You must always record information accurately, honestly and in accordance with all relevant accounting, recordkeeping and document retention standards. No employee is ever authorized to knowingly enter or maintain false or misleading information in corporate books, records or reports. Also, no circumstances justify keeping “off-the-books” accounts in any form, particularly accounts established to facilitate or disguise questionable or illegal payments.
Employees in possession of corporate records are responsible for the use and safekeeping of such records and must take all prudent measures to safeguard the privacy of employees and other individuals with respect to personal information contained in such records.
VERU business records must be maintained for the periods specified in any document retention policy of VERU in effect. Records may be destroyed only at the expiration of the pertinent period. In no case may documents involved in a pending or threatened litigation, government inquiry or under subpoena or other information request be discarded or destroyed, regardless of the periods specified in any document retention policy of VERU in effect. In addition, you may never destroy, alter or conceal, with an improper purpose, any record or otherwise impede any official proceeding, either personally, in conjunction with, or by attempting to influence, another person.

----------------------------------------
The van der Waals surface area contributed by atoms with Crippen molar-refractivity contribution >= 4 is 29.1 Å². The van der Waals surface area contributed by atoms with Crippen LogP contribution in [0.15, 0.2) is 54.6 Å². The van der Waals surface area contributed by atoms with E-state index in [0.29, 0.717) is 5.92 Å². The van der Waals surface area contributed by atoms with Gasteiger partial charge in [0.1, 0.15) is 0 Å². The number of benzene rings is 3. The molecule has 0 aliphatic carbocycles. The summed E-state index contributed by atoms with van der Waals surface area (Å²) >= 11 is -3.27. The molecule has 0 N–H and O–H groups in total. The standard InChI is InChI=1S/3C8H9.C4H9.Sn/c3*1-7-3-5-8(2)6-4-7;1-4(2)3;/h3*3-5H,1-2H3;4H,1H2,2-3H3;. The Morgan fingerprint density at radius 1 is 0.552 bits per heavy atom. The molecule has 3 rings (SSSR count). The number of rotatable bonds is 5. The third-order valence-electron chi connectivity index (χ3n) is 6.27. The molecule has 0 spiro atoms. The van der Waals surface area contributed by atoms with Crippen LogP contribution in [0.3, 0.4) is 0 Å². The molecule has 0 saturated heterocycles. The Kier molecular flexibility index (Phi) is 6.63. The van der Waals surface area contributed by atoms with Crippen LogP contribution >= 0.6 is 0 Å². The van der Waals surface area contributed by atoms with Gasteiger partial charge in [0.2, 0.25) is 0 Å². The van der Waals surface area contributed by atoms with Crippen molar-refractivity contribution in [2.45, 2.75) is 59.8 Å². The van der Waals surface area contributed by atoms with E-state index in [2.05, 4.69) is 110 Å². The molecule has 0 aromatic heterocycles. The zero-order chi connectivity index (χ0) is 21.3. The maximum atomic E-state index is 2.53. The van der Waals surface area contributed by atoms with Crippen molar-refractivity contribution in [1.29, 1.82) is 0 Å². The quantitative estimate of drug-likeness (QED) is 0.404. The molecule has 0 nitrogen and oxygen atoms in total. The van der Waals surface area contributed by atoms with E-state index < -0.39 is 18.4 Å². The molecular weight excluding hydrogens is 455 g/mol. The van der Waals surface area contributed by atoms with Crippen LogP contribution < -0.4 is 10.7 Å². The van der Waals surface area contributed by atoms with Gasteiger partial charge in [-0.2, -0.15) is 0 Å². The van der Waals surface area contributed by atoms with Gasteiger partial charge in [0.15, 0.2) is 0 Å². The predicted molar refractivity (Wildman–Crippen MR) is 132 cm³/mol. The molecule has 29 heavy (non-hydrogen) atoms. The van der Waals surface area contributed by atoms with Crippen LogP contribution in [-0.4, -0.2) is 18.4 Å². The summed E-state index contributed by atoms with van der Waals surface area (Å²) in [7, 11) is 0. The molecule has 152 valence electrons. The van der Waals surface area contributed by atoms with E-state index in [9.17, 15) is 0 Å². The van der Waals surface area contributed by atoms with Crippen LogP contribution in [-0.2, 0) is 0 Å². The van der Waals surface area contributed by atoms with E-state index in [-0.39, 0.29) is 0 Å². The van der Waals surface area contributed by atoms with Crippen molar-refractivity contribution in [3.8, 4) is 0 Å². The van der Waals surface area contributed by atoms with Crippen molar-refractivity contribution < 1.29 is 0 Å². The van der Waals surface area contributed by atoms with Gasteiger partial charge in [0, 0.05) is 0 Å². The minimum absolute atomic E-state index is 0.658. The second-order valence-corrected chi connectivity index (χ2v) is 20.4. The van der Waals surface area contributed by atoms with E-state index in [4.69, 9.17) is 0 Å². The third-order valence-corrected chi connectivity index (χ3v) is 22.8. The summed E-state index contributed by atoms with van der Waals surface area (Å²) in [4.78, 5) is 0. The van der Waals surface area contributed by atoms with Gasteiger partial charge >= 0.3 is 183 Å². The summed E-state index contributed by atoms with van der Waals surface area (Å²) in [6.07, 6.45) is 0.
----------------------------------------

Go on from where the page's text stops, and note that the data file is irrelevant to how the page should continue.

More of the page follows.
You must use common sense and observe standards of good taste regarding the content when creating business records and other documents (such as e-mail) that may be retained by VERUor a third party. You should keep in mind that at a future date, VERU or a third party may be in a position to rely on or interpret the document with the benefit of hindsight and/or the disadvantage of imperfect recollections.
You are required to cooperate fully with appropriately authorized internal or external investigations. Making false statements to or otherwise misleading internal or external auditors, corporate counsel, VERU representatives or regulators can be a criminal act that can result in severe penalties. You should never withhold or fail to communicate information that raises ethical questions and thus should be brought to the attention of higher levels of management.